1.5 Questions to be Addressed
SAP 4.4 will summarize the present state of scientific understanding of the potential for adaptation interventions to help decision makers avoid adverse ecological outcomes associated with climate variability and change. The focus will be on the management of federally protected and managed lands and their resources, using case studies to illustrate how adaptation is or may be used to achieve management goals in the face of climate variability and change. The questions below describe the issues to be addressed in SAP 4.4:
The SAP will begin with a literature review of specified management goals for the selected ecosystems on federally protected and managed lands and the management principles or frameworks employed to reach targeted goals. Natural resource management goals are commonly expressed in terms of maintaining ecosystem integrity, achieving restoration, preserving ecosystem services, and protecting wildlife and other ecosystem characteristics. The achievement of management goals is thus dependant on our ability to protect, support, and restore the structure and functioning of ecosystems.
Changes in climate may impact ecosystems such that management goals are not achieved. Thus the identified management goals from the literature review will be analyzed for their sensitivity to climate variability and change, and to other stressors present in the system that may interact with climate change.
Adaptive responses to climate variability and change reduce the risk of failing to achieve management goals. The review will describe adaptation theories and frameworks from the scientific and management literature. Adaptation theories may be based on studies that focus on climate variability or long-term climate change. Possible adaptation theories and frameworks will then be linked to the climate-sensitive goals identified in each system. Potential adaptive responses include modification of existing management actions and new approaches intended solely to address the impacts of climate variability and change.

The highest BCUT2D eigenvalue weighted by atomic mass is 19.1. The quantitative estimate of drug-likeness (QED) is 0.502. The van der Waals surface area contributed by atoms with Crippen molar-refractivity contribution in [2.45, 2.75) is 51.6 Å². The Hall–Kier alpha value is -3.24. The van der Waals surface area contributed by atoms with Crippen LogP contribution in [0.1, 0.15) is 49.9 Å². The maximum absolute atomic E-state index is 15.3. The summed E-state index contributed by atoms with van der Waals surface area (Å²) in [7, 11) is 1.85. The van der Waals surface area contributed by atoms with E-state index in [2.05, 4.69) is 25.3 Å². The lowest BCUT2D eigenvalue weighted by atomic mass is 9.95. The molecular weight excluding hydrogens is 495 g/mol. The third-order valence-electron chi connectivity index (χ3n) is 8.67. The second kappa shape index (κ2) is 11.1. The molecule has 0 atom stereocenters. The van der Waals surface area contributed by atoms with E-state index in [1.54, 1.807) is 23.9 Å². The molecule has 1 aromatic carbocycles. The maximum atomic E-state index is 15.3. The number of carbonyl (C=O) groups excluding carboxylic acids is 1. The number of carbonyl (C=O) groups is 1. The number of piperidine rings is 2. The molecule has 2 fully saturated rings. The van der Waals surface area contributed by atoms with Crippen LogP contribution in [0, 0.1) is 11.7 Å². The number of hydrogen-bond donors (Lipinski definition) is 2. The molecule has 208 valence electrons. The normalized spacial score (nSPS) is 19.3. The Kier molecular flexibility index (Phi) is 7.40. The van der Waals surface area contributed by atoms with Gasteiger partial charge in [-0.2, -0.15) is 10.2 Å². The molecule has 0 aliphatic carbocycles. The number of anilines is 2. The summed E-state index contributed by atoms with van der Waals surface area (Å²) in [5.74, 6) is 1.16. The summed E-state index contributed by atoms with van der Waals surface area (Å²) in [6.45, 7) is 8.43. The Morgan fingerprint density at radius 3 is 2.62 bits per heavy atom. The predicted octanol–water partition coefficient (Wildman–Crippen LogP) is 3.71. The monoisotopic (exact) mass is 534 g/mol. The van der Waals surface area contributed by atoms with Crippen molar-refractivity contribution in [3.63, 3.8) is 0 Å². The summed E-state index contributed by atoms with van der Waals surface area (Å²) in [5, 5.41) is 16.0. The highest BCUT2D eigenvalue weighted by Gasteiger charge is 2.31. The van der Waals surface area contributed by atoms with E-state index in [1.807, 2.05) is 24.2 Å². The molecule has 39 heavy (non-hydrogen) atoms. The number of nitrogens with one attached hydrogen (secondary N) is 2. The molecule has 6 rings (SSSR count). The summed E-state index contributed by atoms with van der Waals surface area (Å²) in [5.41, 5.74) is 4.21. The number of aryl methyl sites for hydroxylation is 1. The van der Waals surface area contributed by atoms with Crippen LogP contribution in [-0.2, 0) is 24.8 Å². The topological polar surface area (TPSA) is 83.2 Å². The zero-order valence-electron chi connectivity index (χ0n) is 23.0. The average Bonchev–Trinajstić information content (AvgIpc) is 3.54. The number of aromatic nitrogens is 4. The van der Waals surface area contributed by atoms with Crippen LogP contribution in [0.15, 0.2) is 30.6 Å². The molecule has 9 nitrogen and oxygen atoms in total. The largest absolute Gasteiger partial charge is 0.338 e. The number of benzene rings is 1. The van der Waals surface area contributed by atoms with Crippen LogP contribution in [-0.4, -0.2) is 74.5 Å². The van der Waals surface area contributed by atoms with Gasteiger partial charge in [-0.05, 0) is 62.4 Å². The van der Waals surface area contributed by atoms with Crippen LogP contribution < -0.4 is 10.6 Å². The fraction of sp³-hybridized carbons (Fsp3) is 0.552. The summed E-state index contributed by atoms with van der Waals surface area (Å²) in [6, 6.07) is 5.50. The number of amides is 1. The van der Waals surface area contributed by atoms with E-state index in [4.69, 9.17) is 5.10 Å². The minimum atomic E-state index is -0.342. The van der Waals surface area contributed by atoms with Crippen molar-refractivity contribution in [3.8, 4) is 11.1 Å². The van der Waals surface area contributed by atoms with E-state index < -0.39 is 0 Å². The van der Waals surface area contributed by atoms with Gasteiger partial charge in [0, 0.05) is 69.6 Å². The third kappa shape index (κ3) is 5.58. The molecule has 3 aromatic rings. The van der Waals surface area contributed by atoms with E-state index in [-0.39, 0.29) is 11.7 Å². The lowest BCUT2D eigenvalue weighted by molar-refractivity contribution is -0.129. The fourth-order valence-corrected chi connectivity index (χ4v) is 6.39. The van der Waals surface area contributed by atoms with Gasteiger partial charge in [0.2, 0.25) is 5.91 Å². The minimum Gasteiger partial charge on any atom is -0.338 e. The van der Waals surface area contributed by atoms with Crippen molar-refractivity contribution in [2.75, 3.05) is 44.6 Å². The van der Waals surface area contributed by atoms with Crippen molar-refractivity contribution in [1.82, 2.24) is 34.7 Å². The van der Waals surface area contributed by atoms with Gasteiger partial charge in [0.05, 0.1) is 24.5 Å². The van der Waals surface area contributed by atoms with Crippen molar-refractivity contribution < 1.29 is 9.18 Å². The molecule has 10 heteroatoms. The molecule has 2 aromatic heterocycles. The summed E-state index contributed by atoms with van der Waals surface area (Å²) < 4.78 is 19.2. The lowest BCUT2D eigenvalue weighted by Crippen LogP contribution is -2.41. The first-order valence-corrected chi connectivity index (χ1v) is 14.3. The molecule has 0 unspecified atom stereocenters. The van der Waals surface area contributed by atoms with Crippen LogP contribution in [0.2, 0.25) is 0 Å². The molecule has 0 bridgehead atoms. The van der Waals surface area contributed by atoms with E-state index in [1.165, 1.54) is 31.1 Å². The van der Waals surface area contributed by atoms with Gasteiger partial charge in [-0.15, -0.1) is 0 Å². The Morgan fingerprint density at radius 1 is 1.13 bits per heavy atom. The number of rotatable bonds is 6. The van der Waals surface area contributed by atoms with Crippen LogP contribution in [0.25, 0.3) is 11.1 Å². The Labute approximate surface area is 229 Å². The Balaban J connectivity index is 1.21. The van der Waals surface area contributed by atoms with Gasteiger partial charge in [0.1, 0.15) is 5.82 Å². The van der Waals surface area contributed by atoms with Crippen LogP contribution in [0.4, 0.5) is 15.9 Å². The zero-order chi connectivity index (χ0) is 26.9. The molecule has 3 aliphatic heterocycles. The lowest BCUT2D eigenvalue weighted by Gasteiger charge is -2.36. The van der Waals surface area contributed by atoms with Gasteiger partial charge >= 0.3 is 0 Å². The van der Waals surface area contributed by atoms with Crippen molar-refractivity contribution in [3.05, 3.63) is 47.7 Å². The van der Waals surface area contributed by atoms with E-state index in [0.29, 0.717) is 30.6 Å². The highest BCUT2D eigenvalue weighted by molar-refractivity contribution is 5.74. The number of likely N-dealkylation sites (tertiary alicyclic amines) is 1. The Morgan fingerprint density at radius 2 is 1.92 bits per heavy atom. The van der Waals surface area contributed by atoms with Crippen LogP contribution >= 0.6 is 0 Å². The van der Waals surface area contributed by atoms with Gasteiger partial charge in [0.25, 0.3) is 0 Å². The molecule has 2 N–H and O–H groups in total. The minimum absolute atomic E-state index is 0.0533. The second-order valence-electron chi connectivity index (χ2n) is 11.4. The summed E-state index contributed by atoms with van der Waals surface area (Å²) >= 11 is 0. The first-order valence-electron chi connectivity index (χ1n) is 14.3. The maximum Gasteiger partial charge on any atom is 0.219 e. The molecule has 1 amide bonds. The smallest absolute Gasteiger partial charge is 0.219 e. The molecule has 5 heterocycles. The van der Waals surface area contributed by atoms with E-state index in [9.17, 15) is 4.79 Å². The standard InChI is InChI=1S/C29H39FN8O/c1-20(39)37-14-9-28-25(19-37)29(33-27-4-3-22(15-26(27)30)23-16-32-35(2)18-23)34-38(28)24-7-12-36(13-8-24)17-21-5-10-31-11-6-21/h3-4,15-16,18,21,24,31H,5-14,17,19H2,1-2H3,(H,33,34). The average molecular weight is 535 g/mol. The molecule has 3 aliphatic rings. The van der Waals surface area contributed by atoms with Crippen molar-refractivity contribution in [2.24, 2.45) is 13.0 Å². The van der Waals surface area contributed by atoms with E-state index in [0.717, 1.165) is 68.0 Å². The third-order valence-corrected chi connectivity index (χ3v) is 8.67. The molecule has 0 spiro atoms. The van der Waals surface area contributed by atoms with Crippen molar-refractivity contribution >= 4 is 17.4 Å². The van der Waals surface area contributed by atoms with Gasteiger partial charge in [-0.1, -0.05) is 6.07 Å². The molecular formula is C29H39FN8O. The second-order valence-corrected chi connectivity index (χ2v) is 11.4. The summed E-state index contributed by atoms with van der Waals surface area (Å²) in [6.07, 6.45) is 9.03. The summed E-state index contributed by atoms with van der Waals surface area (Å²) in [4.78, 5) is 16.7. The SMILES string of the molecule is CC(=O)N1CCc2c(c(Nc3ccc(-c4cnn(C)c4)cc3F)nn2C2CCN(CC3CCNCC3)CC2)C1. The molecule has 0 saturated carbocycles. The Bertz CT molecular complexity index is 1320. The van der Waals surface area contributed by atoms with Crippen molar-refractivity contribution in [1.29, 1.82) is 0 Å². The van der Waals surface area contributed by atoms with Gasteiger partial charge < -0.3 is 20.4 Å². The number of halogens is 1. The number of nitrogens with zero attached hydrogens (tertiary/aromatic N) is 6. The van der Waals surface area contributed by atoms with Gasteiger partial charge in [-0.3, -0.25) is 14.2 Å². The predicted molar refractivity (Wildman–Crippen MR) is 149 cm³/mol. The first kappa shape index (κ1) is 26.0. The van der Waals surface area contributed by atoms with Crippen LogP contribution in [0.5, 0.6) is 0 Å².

These questions will be addressed using six case studies to demonstrate adaptation approaches for ecosystems and resources on federally protected and managed lands. For the purposes of this SAP, a case study is a place-based exemplary illustration of adaptation methods or approaches to climate variability and change. Each case study will also discuss how recommended adaptation concepts, frameworks, or specific approaches may be applied to other ecosystem types or geographic regions with similar goals and climate change stresses. For example, if the resilience of one ecosystem type such as coral reefs may be enhanced through establishing a network of protected areas, a case study on coral reefs could enumerate how other types of ecosystems may benefit from a similar approach.
The case studies in this report will reflect a cross section of climate-sensitive ecosystems and adaptation responses. This provides the opportunity to compare and contrast the different approaches to adaptation and assess the factors that affect their successful implementation. Factors affecting success may include ecosystem characteristics, management goals, and technical and scientific limitations. Challenges to implementation may be associated with different organizational scales, operational trade-offs, cost/benefit considerations, social/cultural factors and planning requirements (i.e., elements that determine the human component of adaptive capacity). An improved understanding of how these and other factors affect the success of adaptation responses is required to ensure the future protection of climate-sensitive ecosystems and resources.
The set of case studies will also provide an opportunity to identify and assess circumstances under which adaptation options complement current management goals. Examples include win-win strategies that improve current management systems and increase the resilience of ecological systems to climate variability and change; bet-hedging strategies that reduce ecological risks across a broad range of climate change scenarios; adaptive management plans that would incorporate systematic monitoring and climate change information; and voluntary or incentive-based programs that could involve public recognition, financial support, cost sharing, or cost leveraging to encourage incorporating adaptation for climate change into multipurpose projects. Understanding the potential applications and benefits of such strategies enhances their attractiveness to decision makers and increases the likelihood of their implementation.
The set of case studies provides an opportunity to synthesize information and assess the effectiveness of different management actions for increasing the resilience of ecosystems to climate variability and change. At one level, the effectiveness of an adaptation action could be evaluated simply based on the success of implementing the management action. More importantly, however, the effectiveness of adaptation must reflect the longer term effect on the ecosystem. At this level, the measure of effectiveness will require not only the consideration of individual management actions, but also the cumulative effects of multiple actions on an environmental outcome or management goal of concern. Assessing the environmental outcomes of adaptation will require monitoring and assessment over potentially long periods of time as climate changes. For each case study, authors will propose a method or methods for monitoring and measuring environmental outcomes of the planned or implemented adaptation actions.